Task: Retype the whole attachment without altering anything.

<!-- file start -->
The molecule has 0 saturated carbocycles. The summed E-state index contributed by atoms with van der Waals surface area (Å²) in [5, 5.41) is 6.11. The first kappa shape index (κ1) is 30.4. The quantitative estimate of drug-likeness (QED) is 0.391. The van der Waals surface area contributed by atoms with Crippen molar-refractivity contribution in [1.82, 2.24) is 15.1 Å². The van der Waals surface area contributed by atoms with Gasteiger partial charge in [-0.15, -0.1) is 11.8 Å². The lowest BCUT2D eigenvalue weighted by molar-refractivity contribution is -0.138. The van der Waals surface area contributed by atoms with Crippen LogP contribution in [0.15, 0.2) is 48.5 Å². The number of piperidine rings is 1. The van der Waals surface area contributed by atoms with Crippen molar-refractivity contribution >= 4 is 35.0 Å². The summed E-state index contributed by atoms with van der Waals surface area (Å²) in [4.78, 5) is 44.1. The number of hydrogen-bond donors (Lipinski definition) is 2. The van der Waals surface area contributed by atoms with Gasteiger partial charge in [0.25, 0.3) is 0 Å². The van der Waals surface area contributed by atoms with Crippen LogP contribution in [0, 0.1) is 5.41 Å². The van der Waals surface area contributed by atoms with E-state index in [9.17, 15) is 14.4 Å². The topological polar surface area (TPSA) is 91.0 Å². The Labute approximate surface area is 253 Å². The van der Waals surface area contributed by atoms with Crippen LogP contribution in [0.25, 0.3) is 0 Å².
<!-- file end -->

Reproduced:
The molecule has 0 saturated carbocycles. The summed E-state index contributed by atoms with van der Waals surface area (Å²) in [5, 5.41) is 6.11. The first kappa shape index (κ1) is 30.4. The quantitative estimate of drug-likeness (QED) is 0.391. The van der Waals surface area contributed by atoms with Crippen molar-refractivity contribution in [1.82, 2.24) is 15.1 Å². The van der Waals surface area contributed by atoms with Gasteiger partial charge in [-0.15, -0.1) is 11.8 Å². The lowest BCUT2D eigenvalue weighted by molar-refractivity contribution is -0.138. The van der Waals surface area contributed by atoms with Crippen LogP contribution in [0.15, 0.2) is 48.5 Å². The number of piperidine rings is 1. The van der Waals surface area contributed by atoms with Crippen molar-refractivity contribution >= 4 is 35.0 Å². The summed E-state index contributed by atoms with van der Waals surface area (Å²) in [4.78, 5) is 44.1. The number of hydrogen-bond donors (Lipinski definition) is 2. The van der Waals surface area contributed by atoms with Gasteiger partial charge in [0.25, 0.3) is 0 Å². The van der Waals surface area contributed by atoms with Crippen LogP contribution in [0, 0.1) is 5.41 Å². The van der Waals surface area contributed by atoms with E-state index in [9.17, 15) is 14.4 Å². The topological polar surface area (TPSA) is 91.0 Å². The Labute approximate surface area is 253 Å². The van der Waals surface area contributed by atoms with Crippen LogP contribution in [0.25, 0.3) is 0 Å².